Three Western states announced Tuesday that they would join California's workgroup set to independently review any COVID-19 vaccine approved by the Food and Drug Administration (FDA).
A press release from California Gov. Gavin NewsomGavin NewsomCalifornia at risk of losing out on hundreds of millions in federal rental assistance, auditor warns Schwarzenegger says Californians 'made the right decision' not to recall Newsom California dreaming did not become reality for Republicans MORE's (D) office indicated that Washington, Oregon and Nevada would join the working group and identify experts in public health who could assist in the effort to verify the efficacy and safety of a vaccine approved under the Trump administration.
“We believe in science, public health and safety. That is why I am pleased that Washington is joining California and other western states in this effort,” said Washington Gov. Jay InsleeJay Robert InsleeSeattle area to require COVID-19 vaccine to enter indoor venues Washington state troopers, firefighters sue over vaccine mandate Washington state enacting mask mandate for large outdoor events MORE (D). “Any COVID vaccine must be guided by the expertise of scientists and medical professionals and that’s just what this workgroup will do. The Western States Pact will continue working together to ensure the best health outcomes for everyone in our states.”
“The vaccines currently in development, once approved, are what Americans have been waiting for to protect their families, their children, and their loved ones in long-term care facilities,” added Oregon Gov. Kate BrownKate BrownOregon governor sued by police, firefighters over vaccine mandate Unvaccinated employee sparked COVID-19 outbreak at Oregon assisted living facility: officials At least 90,000 students have had to quarantine because of COVID-19 so far this school year MORE (D). “The independent review conducted by this panel of doctors, scientists, and health experts will ensure that a safe and effective COVID-19 vaccine is available to everyone, especially communities that have been disproportionately impacted by this disease.”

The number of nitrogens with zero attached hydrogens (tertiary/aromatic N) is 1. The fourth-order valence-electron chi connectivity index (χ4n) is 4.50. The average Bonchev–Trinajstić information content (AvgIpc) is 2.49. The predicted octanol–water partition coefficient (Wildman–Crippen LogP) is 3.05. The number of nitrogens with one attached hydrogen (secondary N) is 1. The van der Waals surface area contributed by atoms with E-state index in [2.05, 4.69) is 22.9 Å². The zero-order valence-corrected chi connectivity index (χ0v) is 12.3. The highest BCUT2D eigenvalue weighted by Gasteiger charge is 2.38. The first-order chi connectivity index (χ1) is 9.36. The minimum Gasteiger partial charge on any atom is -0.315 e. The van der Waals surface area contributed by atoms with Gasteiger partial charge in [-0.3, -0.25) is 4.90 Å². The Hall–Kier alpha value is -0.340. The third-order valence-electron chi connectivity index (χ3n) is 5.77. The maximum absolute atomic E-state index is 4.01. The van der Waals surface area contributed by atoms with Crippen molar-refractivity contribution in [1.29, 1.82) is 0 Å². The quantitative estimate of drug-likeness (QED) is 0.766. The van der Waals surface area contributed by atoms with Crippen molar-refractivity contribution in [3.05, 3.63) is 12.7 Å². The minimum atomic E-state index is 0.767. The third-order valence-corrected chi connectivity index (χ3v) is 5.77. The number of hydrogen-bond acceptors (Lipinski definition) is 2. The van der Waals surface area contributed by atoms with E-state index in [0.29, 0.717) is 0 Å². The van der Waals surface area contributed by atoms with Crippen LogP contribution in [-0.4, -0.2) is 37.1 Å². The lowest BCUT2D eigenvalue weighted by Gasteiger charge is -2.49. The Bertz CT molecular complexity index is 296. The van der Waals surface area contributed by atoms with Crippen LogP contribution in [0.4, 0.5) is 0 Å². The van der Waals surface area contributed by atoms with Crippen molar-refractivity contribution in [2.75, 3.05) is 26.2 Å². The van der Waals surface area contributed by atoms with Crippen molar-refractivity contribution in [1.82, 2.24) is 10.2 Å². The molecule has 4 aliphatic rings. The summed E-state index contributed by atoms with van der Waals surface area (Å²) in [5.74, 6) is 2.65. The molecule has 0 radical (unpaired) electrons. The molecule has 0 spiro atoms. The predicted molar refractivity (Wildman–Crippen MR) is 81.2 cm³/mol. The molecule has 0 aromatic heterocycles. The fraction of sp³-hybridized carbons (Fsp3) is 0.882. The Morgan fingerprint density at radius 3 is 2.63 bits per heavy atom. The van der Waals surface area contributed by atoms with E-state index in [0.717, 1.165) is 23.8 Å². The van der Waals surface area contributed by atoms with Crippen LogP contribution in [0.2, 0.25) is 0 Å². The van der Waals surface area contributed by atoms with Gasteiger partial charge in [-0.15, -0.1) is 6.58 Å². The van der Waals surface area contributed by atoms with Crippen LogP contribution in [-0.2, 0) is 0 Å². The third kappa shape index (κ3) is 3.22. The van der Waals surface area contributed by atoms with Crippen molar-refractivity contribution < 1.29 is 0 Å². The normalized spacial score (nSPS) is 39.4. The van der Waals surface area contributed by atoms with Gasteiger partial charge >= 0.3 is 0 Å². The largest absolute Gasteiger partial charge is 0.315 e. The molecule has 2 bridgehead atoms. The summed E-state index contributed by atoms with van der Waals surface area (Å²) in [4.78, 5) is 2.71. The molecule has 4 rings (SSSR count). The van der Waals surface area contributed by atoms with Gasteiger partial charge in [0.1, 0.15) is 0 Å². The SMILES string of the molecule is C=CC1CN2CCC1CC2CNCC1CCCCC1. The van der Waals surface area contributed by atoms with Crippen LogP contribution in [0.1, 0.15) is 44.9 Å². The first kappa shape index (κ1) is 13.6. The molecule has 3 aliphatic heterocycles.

The growing list of Democratic-led states joining California's effort comes as some Democrats have pointed to statements from President TrumpDonald TrumpOhio Republican who voted to impeach Trump says he won't seek reelection Youngkin breaks with Trump on whether Democrats will cheat in the Virginia governor's race Trump endorses challenger in Michigan AG race MORE and other top Trump administration officials as reason why the public mght not trust the federal government's approval process for a COVID-19 vaccine. The president has frequently contradicted his own top health experts amid the pandemic, and promoted unconventional and unverified treatments for the disease on his social media and in other settings.
Sen. Kamala HarrisKamala HarrisStefanik in ad says Democrats want 'permanent election insurrection' Live coverage: California voters to decide Newsom's fate Florida woman faces five years in prison for threatening to kill Harris MORE (Calif.), the Democratic vice presidential nominee, has said that Trump's statements on a forthcoming vaccine cannot be trusted, and sparred with Vice President Pence over the issue during October's vice presidential debate.
"If Dr. [Anthony] Fauci, if the doctors tell us that we should take it, I'll be the first in line to take it," Harris told moderator Susan Page during the debate. "If Donald Trump tells us to take it, I'm not taking it."
"Stop playing politics with people's lives," Pence responded. "Your continuous undermining of confidence in a vaccine is unacceptable."